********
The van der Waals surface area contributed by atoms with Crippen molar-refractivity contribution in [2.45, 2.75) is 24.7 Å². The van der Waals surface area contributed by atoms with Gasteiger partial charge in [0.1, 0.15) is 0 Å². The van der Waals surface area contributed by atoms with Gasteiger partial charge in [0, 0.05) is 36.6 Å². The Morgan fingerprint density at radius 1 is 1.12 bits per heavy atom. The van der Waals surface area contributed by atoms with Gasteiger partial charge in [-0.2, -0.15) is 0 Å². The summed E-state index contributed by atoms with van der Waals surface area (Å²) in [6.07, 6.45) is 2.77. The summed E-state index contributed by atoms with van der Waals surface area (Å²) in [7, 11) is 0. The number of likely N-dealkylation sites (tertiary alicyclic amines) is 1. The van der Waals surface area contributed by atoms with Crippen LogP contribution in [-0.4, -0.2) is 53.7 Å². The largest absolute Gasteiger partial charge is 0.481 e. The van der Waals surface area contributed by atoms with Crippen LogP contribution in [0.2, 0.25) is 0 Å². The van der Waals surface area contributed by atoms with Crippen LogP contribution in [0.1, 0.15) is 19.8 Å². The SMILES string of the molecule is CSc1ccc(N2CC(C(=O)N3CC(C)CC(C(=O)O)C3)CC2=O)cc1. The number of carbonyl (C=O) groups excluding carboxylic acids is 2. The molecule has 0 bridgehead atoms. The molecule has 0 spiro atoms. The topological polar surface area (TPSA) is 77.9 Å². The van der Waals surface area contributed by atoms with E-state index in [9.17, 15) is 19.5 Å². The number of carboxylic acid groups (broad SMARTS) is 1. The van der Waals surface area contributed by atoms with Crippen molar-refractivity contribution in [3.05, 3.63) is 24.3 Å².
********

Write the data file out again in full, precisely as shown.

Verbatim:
The van der Waals surface area contributed by atoms with Crippen molar-refractivity contribution in [2.45, 2.75) is 24.7 Å². The van der Waals surface area contributed by atoms with Gasteiger partial charge in [0.1, 0.15) is 0 Å². The van der Waals surface area contributed by atoms with Gasteiger partial charge in [0, 0.05) is 36.6 Å². The Morgan fingerprint density at radius 1 is 1.12 bits per heavy atom. The van der Waals surface area contributed by atoms with Gasteiger partial charge in [-0.2, -0.15) is 0 Å². The summed E-state index contributed by atoms with van der Waals surface area (Å²) in [6.07, 6.45) is 2.77. The summed E-state index contributed by atoms with van der Waals surface area (Å²) in [7, 11) is 0. The number of likely N-dealkylation sites (tertiary alicyclic amines) is 1. The van der Waals surface area contributed by atoms with Crippen LogP contribution in [-0.4, -0.2) is 53.7 Å². The largest absolute Gasteiger partial charge is 0.481 e. The van der Waals surface area contributed by atoms with Crippen LogP contribution in [0.2, 0.25) is 0 Å². The van der Waals surface area contributed by atoms with Crippen LogP contribution in [0.1, 0.15) is 19.8 Å². The SMILES string of the molecule is CSc1ccc(N2CC(C(=O)N3CC(C)CC(C(=O)O)C3)CC2=O)cc1. The number of carbonyl (C=O) groups excluding carboxylic acids is 2. The molecule has 0 bridgehead atoms. The molecule has 0 spiro atoms. The topological polar surface area (TPSA) is 77.9 Å². The van der Waals surface area contributed by atoms with E-state index in [9.17, 15) is 19.5 Å². The number of carboxylic acid groups (broad SMARTS) is 1. The van der Waals surface area contributed by atoms with Crippen molar-refractivity contribution in [3.05, 3.63) is 24.3 Å².